The Spirit Absolute 2 speakers were a mainstay for many years. They are pretty muddy but could reproduce the 808 at volume, and Portishead and Rude 66 used them, so you know they are good. Many days I'd just stare at those flapping blue woofers listening aimlessly to 808 kick patterns at 94dB...
TR-808, Odyssey, JP6, Waldorf Pulse and a Touched By Sound DRM-1 + effects + plugins were the basis of this studio. I spent far too much time fucking around with plugins. NI battery V1 was good, though; I used that a lot for drums before it got sloppy timing-wise like everything else. Note the high spec room treatment falling off the walls. Class.
This was a great studio, totally decoupled from my house, so I could be crazy loud. The result was a veer into proper electro and the album "Burn The Lights Out" released on New York's Satamile Records. That album was the first where I got pretty deep (lost?) into the computer (Logic + a zillion plugs). It made for interesting results but very slow progress. When tracks are totally "ITB," the ability to go back endlessly and tweak-tweak-tweak is a disease. At least for me. Thus, I took an insane amount of time producing anything.
The other album I made in this studio was the 2008 album "Frozen and Broken" released on the Canadian label Noise Factory Records. It's a favourite but it was only ever released on CD and digitally. I added a Dave Smith Instruments Evolver to my set-up around this time and it's slathered all over that record and everything else since.
Synths: 808, JP6, JP4, SH2, DSI Evolver + NI FM7 + ESM24
I kinda burned-out making music on computers with their sloppy midi timing and endless stability issues. I seemed to spend as much time on forums figuring out how to wrangle latency issues as I did making music.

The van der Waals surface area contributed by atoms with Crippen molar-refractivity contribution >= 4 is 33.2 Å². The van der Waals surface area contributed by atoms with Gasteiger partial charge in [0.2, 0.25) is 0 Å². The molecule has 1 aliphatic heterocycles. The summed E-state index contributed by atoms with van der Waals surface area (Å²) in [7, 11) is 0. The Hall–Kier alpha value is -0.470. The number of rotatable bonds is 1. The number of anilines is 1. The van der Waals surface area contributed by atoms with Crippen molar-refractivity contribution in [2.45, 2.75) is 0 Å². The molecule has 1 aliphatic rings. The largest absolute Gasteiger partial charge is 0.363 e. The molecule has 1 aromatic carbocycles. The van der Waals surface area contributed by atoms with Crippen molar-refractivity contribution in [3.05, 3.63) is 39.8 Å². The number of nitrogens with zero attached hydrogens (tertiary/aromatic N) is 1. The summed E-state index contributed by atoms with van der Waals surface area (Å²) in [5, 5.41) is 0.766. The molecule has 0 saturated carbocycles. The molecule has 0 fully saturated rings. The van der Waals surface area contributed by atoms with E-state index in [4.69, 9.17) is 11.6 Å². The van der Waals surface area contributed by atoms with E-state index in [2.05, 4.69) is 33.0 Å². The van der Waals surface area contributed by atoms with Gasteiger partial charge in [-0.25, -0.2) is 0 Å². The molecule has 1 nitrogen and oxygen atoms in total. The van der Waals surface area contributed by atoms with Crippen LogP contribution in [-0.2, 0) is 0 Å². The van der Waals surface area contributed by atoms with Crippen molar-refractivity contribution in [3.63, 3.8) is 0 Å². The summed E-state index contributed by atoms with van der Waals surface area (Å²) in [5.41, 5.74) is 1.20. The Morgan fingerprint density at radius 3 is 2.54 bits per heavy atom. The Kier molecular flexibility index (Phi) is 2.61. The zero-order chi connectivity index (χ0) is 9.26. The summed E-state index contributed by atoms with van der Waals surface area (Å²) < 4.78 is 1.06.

Secondly (since you asked) in 2011 I messed up one of my ears flying and it took forever for music to sound right again. My left ear literally rolled everything off steeply at 200Hz - no good for a guy whose main joy is 808 kicks!
I shifted into low/no gear...there were a few studios of some sort during this time (including this nicely treated room with Adam P22's which sound monstrous). I did quite a bit of sound design work and I still produced music, but not much was released from this time...
I moved to Vancouver, Canada (from Toronto) in late 2016 and have set up two mostly hardware-based studios where everything is recorded "live" in one pass like I used to do in 1996.
The first track I released from this studio was "A List of Ghosts" released on Madrid's Analogical Force label. The first EP from this studio is called "Hypersensitivity" and is released on Suction Records.
Synths: Korg MS20 mini, ARP Odyssey, Jupiter-6, SH2, TR-808, TR-606 (modified), MC-202 (modified), DSI Evolver, Waldorf Pulse, Microwave 1, Touched By Sound DRM-1, AVP Midi Analog Drums, Yamaha CS20M, Oberheim Matrix 6 + effects + Logic + Alesis MMT-8 and a lovely Roland System-100.
The Spirit Absolutes are in storage and have been replaced by the very clinical (but great) Adam A7 monitors which I have blown up twice. Raw 808 kicks, fully open, can be hard on speakers.